One of the primary concepts of Lapidarium is the establishment of a dialogue between the journey of the Quadriga, now located in Saint Mark’s, Venice, and the horses of Lapidarium.
The Quadriga was first plundered from Corinth (Greece) by the Romans and placed over the victory Arch of Constantine in Rome in 304 A.D. Constantine brought the Quadriga to Constantinopolis (now Istanbul) and placed it over the entrance to the biggest hippodrome of the Roman Empire.
In 1204, the Quadriga was plundered during the Fourth Crusade and placed over the Basilica of Saint Mark’s in Venice.
The Quadriga was later taken by Napoleon’s troops during the Napoleonic wars and situated over the Arc du Carrousel in Paris, than moved again by the Prussian after the victory at Waterloo. After this event, two copies of the Quadriga were produced, one for the Brandenburger Gate in Berlin and the other left over the Arc du Carrousel in Paris.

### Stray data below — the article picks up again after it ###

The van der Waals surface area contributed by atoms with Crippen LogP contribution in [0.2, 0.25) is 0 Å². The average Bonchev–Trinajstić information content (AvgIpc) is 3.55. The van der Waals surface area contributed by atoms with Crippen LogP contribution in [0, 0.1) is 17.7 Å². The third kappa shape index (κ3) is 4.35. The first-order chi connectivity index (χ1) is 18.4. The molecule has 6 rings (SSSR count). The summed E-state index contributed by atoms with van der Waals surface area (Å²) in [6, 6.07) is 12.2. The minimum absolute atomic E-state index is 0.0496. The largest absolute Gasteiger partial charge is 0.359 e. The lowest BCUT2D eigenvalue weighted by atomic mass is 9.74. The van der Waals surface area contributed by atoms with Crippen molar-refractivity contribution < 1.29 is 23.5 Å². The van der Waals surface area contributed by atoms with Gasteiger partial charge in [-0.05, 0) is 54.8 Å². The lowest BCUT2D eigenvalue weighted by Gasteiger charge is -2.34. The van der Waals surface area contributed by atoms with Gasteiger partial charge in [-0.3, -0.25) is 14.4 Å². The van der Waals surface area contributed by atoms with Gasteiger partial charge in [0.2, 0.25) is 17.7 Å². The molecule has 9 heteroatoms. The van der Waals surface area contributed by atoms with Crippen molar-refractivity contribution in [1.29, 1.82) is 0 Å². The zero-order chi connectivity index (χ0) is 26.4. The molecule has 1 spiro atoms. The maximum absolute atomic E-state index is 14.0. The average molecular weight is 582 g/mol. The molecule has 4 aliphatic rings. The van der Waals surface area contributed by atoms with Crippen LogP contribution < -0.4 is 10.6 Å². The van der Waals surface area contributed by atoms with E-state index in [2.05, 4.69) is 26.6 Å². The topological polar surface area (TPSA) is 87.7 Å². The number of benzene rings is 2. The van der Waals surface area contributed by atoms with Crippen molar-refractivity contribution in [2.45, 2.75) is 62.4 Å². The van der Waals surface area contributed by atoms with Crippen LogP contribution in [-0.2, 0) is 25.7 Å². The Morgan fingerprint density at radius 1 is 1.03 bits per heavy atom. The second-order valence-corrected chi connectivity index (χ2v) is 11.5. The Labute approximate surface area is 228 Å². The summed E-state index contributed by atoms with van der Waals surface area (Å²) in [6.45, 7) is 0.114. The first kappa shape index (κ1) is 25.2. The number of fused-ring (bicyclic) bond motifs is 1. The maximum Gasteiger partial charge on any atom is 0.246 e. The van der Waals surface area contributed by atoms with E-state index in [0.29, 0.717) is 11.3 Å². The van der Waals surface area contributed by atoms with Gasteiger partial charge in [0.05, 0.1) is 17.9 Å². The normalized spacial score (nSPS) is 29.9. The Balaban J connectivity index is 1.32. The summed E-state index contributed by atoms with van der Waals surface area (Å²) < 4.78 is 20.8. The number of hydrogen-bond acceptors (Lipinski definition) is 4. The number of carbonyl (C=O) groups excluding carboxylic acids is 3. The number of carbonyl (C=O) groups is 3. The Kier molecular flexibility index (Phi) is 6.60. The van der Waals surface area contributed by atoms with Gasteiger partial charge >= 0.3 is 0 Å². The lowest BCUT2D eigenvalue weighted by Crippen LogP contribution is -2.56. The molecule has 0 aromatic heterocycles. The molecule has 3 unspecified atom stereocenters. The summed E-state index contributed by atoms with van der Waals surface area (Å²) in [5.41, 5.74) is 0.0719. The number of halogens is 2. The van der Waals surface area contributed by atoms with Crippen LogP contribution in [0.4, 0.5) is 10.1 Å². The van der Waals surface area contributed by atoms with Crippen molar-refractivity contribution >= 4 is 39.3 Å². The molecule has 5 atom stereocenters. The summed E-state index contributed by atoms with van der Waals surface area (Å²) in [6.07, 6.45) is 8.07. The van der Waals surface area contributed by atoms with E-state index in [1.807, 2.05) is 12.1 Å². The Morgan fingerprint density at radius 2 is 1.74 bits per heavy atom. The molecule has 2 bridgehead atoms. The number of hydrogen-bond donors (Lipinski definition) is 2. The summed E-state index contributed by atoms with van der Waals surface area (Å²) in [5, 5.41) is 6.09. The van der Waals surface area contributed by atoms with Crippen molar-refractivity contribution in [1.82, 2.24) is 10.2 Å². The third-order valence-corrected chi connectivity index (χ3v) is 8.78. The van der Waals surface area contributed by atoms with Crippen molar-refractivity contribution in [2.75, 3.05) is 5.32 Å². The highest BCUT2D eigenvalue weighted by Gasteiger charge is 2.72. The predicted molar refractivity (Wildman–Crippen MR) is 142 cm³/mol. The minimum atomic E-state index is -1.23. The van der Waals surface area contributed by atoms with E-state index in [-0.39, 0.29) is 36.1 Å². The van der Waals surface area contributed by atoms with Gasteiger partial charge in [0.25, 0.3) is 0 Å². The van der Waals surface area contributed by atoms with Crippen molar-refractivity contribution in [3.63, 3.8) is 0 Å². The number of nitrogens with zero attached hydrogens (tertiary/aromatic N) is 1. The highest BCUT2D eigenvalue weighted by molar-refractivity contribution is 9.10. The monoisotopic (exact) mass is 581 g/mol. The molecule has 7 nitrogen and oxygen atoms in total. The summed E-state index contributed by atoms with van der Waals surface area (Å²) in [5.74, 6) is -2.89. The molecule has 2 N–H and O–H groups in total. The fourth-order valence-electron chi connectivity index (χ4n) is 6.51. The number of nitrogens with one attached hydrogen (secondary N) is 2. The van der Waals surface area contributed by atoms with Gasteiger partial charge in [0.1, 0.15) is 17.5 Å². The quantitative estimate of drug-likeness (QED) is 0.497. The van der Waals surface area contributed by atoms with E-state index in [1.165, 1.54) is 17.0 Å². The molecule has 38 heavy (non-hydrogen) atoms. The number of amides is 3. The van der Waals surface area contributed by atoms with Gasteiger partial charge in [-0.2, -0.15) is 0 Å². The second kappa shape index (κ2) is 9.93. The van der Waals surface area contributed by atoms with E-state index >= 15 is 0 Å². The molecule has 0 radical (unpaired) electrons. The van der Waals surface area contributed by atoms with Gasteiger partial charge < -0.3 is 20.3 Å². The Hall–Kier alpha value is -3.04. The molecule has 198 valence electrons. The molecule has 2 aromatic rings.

Finally, The original Quadriga was brought back to Venice; the place where they remain to this day.
As a result of the epic journeys of the Quadriga, these places have become related, as if by a secret thread, charged with symbolism. These are the places which will now host LAPIDARIUM; the descendants of those original horses, now turned into stone, sand, marble, bronze, iron.
These places are also chosen as a metaphor for the contemporary experience of exile (migration).